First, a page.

What do we really know about inflammation and how it affects our bodies?

On a daily basis, inflammation can lead to suboptimal performance and dampen our sense of vitality. It’s also connected with numerous diseases and disorders, including Alzheimer’s, heart disease, arthritis, autoimmune disease and even depression. And yet, it’s often misunderstood. In order to really feel like we’re thriving every day, it’s important to address inflammation; to do that, we must understand what causes it and why.

Why does inflammation occur?

Inflammation is like the blinking red warning light in your car that tells you something is wrong; it’s a sign there’s something you need to address within your body. Your immune system’s main job is to protect you from harmful substances while promoting healing. When you scrape your knee, twist your ankle or inhale germs from a sick coworker, your body’s defense mechanism takes over. It fights against what it views as an external attack by increasing the flow of blood, fluids and proteins to the location of the tissue damage—this starts the healing process. During this process, swelling occurs as the body seeks to protect the affected area, in turn producing heat and uncomfortable natural side effects like pain, redness and reduced mobility. This is inflammation.

Beyond obvious injury, there are many things that cause inflammation, including pollutants in the air we breathe— ozone, carbon monoxide from cars, dust, formaldehyde, cigarette smoke, mold—and chemicals found in products we use every day. Cleaning supplies, cosmetics, lotions, artificial sweeteners, perfumes—we inevitably inhale or absorb small amounts of toxins when we use products with chemical additives. Overtime, these pollutants and chemicals accumulate in our bodies and our immune system is forced to get rid of them. If you’re at all sensitive to these chemicals, your body has to work even harder—as it attacks these foreign bodies, it triggers an inflammatory response.

Other causes of inflammation include excessive use of alcohol, which can weaken the function of the liver and other organs. Trans fat—found in fast food, cookies, donuts and many other processed snacks—may also trigger systemic inflammation.

Acute Inflammation

There are two types of inflammation: acute and chronic. Acute inflammation occurs when the body releases chemicals that cause swelling and that attract white blood cells to an injured area in order to prevent infection. For example, acute inflammation occurs when you twist your ankle and it swells, reddens and heats up; you may even have to stay off your foot for 2 to 3 weeks while the healing process runs its course. Your body is telling you to slow down so it can repair the damage.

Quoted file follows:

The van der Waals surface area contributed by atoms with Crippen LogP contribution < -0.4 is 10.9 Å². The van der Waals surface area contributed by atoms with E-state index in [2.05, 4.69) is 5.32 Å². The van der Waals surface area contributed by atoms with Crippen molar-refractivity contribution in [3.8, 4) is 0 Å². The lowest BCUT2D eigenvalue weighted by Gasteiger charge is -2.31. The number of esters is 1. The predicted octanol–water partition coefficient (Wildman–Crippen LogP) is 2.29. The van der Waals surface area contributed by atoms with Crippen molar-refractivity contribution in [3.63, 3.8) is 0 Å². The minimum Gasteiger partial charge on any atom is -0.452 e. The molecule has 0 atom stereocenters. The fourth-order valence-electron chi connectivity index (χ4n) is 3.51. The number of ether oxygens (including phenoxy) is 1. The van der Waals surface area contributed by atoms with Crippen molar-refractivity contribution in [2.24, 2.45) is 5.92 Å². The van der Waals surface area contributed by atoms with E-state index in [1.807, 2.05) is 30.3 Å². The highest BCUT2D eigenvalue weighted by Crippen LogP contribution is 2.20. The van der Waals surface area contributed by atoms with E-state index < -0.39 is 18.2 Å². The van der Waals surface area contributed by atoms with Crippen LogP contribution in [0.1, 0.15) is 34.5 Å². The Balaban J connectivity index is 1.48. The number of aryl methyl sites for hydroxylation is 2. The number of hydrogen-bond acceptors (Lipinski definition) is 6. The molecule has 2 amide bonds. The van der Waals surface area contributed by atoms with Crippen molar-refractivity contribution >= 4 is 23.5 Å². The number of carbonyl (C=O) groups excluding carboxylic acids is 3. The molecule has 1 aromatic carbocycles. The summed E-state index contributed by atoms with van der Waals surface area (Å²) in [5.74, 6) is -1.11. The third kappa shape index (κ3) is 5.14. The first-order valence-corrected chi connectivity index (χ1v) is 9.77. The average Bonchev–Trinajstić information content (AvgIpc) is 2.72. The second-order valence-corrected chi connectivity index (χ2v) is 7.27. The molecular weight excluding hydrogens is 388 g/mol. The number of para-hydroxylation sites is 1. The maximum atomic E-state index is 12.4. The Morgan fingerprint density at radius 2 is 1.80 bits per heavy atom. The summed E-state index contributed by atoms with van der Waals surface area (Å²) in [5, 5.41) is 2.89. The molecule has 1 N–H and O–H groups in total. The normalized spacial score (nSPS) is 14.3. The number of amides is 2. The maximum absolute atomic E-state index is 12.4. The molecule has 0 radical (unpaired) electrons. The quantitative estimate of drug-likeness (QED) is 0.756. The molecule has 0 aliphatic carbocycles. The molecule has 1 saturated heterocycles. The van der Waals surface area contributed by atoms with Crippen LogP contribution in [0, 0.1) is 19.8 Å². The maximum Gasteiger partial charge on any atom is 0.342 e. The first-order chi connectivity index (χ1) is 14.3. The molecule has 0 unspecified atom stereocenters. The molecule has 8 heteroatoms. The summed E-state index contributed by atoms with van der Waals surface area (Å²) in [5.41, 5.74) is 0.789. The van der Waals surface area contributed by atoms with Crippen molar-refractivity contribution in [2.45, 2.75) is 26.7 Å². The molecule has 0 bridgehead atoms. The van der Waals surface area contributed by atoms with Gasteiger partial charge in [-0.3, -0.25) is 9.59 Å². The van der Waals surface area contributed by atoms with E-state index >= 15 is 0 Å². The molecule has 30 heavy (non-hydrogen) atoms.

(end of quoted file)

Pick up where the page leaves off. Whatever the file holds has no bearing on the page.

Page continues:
Acute inflammation takes place in the body daily—it’s not always something we feel. After all, the body has to detoxify itself on an ongoing basis, clearing out potentially harmful substances and stressors to keep us healthy. Inflammation works hard to protect us and this is a very good thing.

Chronic Inflammation

The other type of inflammation is chronic inflammation—this is long-term inflammation that may last months or even years. Left unaddressed, persistent, acute inflammation may evolve into chronic inflammation.

Chronic inflammation develops slowly. Viruses, bacteria and other pathogens, can cause the body’s immune system to function on overdrive. Some autoimmune diseases cause the immune system to attack normal, healthy cells, mistaking them for pathogens and leading to chronic inflammation. With Celiac disease, for example, gluten sets off an autoimmune response that damages the small intestines and potentially causes joint pain.

Malignant tumors may actually gain strength from the presence of inflammation; as the body attempts to heal the tumor, it draws oxygen and other nutrients to the area to assist with healing. The tumor may then “hijack” these nutrients, helping it grow and spread while leading to even more inflammation—a vicious cycle.

How to Support Your Body in Fighting Chronic Inflammation

Eating right is one way to make sure you’re providing your body with the right kind of support to address inflammation and fight off unwanted pathogens. According to Harvard Medical School, “one of the most powerful tools to combat inflammation comes not from the pharmacy” but from foods like tomatoes, olive oil, kale, spinach, walnuts, almonds, fish and berries.

Exercise is also key. Studies by the University of California San Diego School of Medicine suggest that as little as 20 minutes of exercise “can stimulate the immune system, producing an anti-inflammatory cellular response.” It’s also been suggested that as we age, moderate physical activity performed on a regular basis can lessen the impact of inflammatory biomarkers.

Supplements geared toward reducing inflammation, especially taken in conjunction with an active and healthy lifestyle, can also help ward off inflammation. The VitaYears™ line of anti-aging vitamins and energy-boosting supplements feature powerful anti-inflammatories that promote your body’s natural anti-aging functions at a molecular level.

Inflammation can be both friend and enemy. Our bodies would break apart quickly without acute inflammation since it’s a major part of the tissue-repair process. On the other hand, chronic inflammation can contribute to the development of diseases like cancer, rheumatoid arthritis, atherosclerosis and others. Taking steps to address inflammation on an ongoing basis can help ensure we live our longest, best lives!